By the material reprinted in this volume Mike Butterworth and Don Lawrence had been working on The Trigan Empire for nine years, and the opening seven stories largely reveal a wall has been hit. Because Lawrence is a contender for the best artist ever to work in British comics that’s not immediately obvious, because even operating at less than his peak the art still looks very good indeed. However, while the big action sequences still resonate, not as much imagination is applied to the basics.

Likewise, Butterworth had always been a bit of a magpie when constructing the plots, but by 1973 he’d become increasingly reliant on adapting ideas from elsewhere. The Incredible Shrinking Man, The Man in the Iron Mask, and his own back catalogue are obvious touchstones. In mitigation, Butterworth never considered he was writing for posterity, nor that his stories would ever appear in collected editions. He worked on the principle that if he re-used a plot element readers would hardly remember he’d used it three years previously. This shouldn’t give the impression he’s devoid of ideas. The big reveal for a gothic horror outing is ordinary, but the epilogue coda constructed by way of explanation is neat, and the penultimate story drawn by Lawrence in this collection is tense and shocking as an astronaut returns only to experience attempts on his life.

However, any quibbles about Lawrence’s pages not being quite as imaginative as they once were is placed into perspective by over half this volume being drawn by other artists. After the stories reprinted in lavish format in The House of the Five Moons, and the title strip of The Sun-Worshippers, Lawrence took a year away from the strip. As seen in Volume III, Miguel Quesada filled-in for a few weeks during 1971, and draws ‘The Rogue Planet’. He has the visual imagination and the painting skills, but his people are stiffly posed, and no other artist will come off well compared to Lawrence.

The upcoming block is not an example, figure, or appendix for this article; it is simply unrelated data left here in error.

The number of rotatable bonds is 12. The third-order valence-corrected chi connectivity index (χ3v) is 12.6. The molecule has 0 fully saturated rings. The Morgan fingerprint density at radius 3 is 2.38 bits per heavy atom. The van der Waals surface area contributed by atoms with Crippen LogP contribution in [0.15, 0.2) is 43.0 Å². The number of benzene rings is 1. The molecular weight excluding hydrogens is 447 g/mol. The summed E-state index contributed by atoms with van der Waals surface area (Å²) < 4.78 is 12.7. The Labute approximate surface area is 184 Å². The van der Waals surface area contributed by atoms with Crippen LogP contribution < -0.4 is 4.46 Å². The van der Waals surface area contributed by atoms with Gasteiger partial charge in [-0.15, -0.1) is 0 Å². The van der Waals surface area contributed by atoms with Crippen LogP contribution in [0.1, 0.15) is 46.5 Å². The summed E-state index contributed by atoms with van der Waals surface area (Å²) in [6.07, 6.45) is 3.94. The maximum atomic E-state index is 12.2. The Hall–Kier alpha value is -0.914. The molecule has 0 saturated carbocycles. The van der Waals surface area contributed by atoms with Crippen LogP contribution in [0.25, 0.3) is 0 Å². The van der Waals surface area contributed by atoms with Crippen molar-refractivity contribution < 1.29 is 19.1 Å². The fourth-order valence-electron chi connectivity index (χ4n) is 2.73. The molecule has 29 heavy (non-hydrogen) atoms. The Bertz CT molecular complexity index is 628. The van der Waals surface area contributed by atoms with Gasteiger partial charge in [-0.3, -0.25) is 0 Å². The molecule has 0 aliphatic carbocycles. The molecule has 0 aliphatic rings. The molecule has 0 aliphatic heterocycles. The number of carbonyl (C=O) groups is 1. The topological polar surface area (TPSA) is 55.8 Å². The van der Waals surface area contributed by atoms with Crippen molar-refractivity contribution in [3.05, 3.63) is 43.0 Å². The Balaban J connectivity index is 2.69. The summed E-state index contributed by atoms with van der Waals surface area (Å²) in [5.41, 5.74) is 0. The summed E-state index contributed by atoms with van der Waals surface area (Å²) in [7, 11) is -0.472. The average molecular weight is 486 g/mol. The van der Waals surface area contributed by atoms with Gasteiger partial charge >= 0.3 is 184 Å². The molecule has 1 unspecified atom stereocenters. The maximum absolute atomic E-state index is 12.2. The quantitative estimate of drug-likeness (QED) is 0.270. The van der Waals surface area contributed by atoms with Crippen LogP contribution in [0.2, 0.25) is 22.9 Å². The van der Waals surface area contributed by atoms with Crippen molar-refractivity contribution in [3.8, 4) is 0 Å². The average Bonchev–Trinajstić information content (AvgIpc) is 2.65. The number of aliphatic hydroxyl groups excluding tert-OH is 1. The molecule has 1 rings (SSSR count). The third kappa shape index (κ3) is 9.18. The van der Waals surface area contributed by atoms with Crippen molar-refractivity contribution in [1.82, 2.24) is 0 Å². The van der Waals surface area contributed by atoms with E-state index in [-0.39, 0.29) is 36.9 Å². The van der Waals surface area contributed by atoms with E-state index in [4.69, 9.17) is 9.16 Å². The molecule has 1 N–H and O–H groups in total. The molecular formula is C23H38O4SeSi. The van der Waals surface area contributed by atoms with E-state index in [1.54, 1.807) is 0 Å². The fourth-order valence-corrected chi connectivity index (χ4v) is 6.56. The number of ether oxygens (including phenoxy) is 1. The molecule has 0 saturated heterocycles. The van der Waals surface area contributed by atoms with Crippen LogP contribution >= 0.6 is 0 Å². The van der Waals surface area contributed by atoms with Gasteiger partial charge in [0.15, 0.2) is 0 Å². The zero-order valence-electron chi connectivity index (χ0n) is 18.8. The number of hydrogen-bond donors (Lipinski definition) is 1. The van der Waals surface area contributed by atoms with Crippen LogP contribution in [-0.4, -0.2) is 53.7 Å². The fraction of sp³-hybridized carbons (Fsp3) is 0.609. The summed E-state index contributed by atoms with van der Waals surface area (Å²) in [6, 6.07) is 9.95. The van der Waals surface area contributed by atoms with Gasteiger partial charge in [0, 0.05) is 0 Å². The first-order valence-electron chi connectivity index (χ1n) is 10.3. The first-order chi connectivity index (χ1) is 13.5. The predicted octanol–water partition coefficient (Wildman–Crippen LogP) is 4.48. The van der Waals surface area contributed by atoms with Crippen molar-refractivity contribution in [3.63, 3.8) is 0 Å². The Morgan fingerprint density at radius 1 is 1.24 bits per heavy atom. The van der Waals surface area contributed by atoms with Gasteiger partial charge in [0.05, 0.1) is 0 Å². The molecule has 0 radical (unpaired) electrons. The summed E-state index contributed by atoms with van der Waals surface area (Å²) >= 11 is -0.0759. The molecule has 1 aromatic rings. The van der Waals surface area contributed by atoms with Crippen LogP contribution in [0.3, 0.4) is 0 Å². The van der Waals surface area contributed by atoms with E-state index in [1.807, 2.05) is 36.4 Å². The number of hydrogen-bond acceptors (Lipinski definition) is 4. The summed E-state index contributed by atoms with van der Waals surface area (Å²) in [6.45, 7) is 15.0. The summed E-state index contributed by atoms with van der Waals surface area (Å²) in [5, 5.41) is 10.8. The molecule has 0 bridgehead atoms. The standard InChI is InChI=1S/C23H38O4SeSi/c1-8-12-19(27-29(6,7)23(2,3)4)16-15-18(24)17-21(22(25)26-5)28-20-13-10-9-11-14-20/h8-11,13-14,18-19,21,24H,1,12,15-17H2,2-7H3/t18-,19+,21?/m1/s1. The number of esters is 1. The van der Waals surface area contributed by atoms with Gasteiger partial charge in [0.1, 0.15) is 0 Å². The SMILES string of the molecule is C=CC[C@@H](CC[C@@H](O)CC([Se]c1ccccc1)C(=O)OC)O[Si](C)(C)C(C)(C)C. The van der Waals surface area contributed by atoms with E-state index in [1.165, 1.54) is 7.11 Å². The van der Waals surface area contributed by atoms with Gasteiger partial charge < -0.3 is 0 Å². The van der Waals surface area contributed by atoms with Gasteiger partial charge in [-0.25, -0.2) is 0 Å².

Even taking that into account, and making allowances for some artistic teething problems as the run begins, the 120 subsequent pages drawn by Philip Corke are a let-down. Part of the problem is his attempting to imitate Lawrence, where he can’t help but come across as second best, and part is that Corke’s just not good at drawing people, and Trigan Empire features a lot of them. The exception is Peric retaining a nobility.

Strangely, though, Butterworth seems invigorated by the change of artist, and ups his game for the strips Corke draws. Perhaps it’s to do with the publication of a hardcover reprint of his earliest stories. His first is an epic disaster movie, remembering the industriousness of Trigo and his people, and that the Lokans are their enemies. It’s followed by use of a rejuvenating potion, an assassin, and a form of Hammer horror tale about possessed children. Each takes surprising turns, the assassination plot set up for instance, but becoming a bonding struggle for survival in a hostile jungle with a further desperate situation then added.

That’s not to say Butterworth provides Corke with a gem every time. Trigo replaced as ruler recycles old plots unconvincingly, and the final story relies too much on superstition. That’s drawn by an uncredited artist far better than Corke. Thankfully, Lawrence will be back for his final run in Volume V.